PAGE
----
News - McHenry County

Medical records sought in AJ Freund’s murder case

Prayer cards for AJ Freund, 5, sit on a table next to the visitor guestbook May 3 at Davenport Funeral Home in Crystal Lake. A McHenry County judge granted prosecutors’ motions Wednesday seeking AJ's past medical records.

A McHenry County judge granted prosecutors’ motions Wednesday seeking past medical records of a 5-year-old Crystal Lake boy whose parents are accused of killing him in April.

Separately, Andrew Freund, 60, and JoAnn Cunningham, 36, each of whom is charged with murder in the death of their son, AJ Freund, and who are being held in the McHenry County Jail on a $5 million bond each, appeared in front of Judge Robert Wilbrandt.

Assistant State’s Attorney Randi Freese issued subpoenas for medical records from Northwestern Medicine – Centegra Physician Care in Woodstock from Oct. 14, 2013, the date of AJ’s birth.

The child, who was born with opioids in his system and was in foster care for the first 13 months of his life, was the focus of many police and child welfare visits at the family’s home at 94 Dole Ave. before his death.

Prosecutors also are seeking medical records pertaining to a Dec. 18 visit to Northwestern Medicine McHenry Hospital, about four months before the child was killed, wrapped in plastic and buried in a Woodstock field.

The child “received treatment throughout his life and an exam by [doctors],” according to the motions for issuance of the subpoena.

The “state is seeking medical and/or treatment records regarding any treatment of [AJ],” the motions state.

Prosecutors also issued a motion for protective orders of all medical records. This is to ensure that parties “will not use or disclose the medical records for any purpose other than the pending litigation or proceeding,” the motions state.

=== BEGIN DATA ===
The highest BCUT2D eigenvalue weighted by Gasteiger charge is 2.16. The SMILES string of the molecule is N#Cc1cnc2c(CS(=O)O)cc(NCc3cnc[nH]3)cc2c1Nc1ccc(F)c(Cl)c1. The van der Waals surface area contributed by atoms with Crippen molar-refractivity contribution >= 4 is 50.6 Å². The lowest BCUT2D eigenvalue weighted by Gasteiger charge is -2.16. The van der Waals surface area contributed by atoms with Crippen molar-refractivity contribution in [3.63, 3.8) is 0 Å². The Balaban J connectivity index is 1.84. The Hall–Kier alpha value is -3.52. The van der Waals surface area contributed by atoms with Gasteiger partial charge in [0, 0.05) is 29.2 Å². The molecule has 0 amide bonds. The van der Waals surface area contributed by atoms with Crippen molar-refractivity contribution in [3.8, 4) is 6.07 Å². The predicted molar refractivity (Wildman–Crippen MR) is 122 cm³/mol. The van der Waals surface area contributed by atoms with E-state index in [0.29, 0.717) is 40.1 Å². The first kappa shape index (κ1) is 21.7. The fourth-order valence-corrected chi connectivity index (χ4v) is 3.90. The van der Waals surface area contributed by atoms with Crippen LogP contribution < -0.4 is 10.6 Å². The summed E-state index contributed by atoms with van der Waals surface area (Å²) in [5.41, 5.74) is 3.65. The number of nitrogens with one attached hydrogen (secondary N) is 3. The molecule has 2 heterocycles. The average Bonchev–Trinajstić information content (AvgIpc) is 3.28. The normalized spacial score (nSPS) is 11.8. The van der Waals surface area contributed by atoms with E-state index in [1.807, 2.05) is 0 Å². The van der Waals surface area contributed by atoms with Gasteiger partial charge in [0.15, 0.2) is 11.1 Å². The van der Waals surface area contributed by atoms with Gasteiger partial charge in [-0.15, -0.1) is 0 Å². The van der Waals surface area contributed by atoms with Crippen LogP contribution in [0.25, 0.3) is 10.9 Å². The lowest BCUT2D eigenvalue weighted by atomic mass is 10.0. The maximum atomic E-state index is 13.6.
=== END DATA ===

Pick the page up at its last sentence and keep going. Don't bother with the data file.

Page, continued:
Henry Sugden, the father’s attorney, did not object to the motions; Cunningham’s attorney, Assistant Public Defender Angelo Mourelatos, did.

Prosecutors also filed a separate motion seeking any and all medical records related to Cunningham while she was in the custody of the jail. At the time, she was about seven months pregnant. Days after her arrest, she was taken to a local hospital. The details of this incident are unknown, prosecutors said.

Cunningham gave birth to a girl May 31.

Prosecutors noted that although typically physicians and surgeons are prohibited from disclosing such information, in this circumstance where there is a pending homicide case, an exception exists.

“Since the people are unaware of the specifics contained in the medical records, it is difficult to speculate what may relate directly to ... the homicide … any information regarding the defendant’s drug use (illicit or prescription) could relate directly to the fact or immediate circumstances of the homicide as it could go to motive, ability to recall and/or indifference to the well-being of her children.”

The motion continues that further evidence of Cunningham’s drug use before AJ’s death “could be relevant as part of the narrative describing the event leading to” Cunningham’s arrest.

Mourelatos objected to this issuance of subpoenas and filed a motion Wednesday to quash stating in part that this is “overly broad, a violation of privacy and a fishing expedition by the state.”

The matter will be argued Aug. 29. Freund is set to appear at a status hearing Aug. 28.

Wilbrandt granted each parent two phone calls.

Amanda Marrazzo

Amanda Marrazzo is a staff reporter for Shaw Media who has written stories on just about every topic in the Northwest Suburbs including McHenry County for nearly 20 years.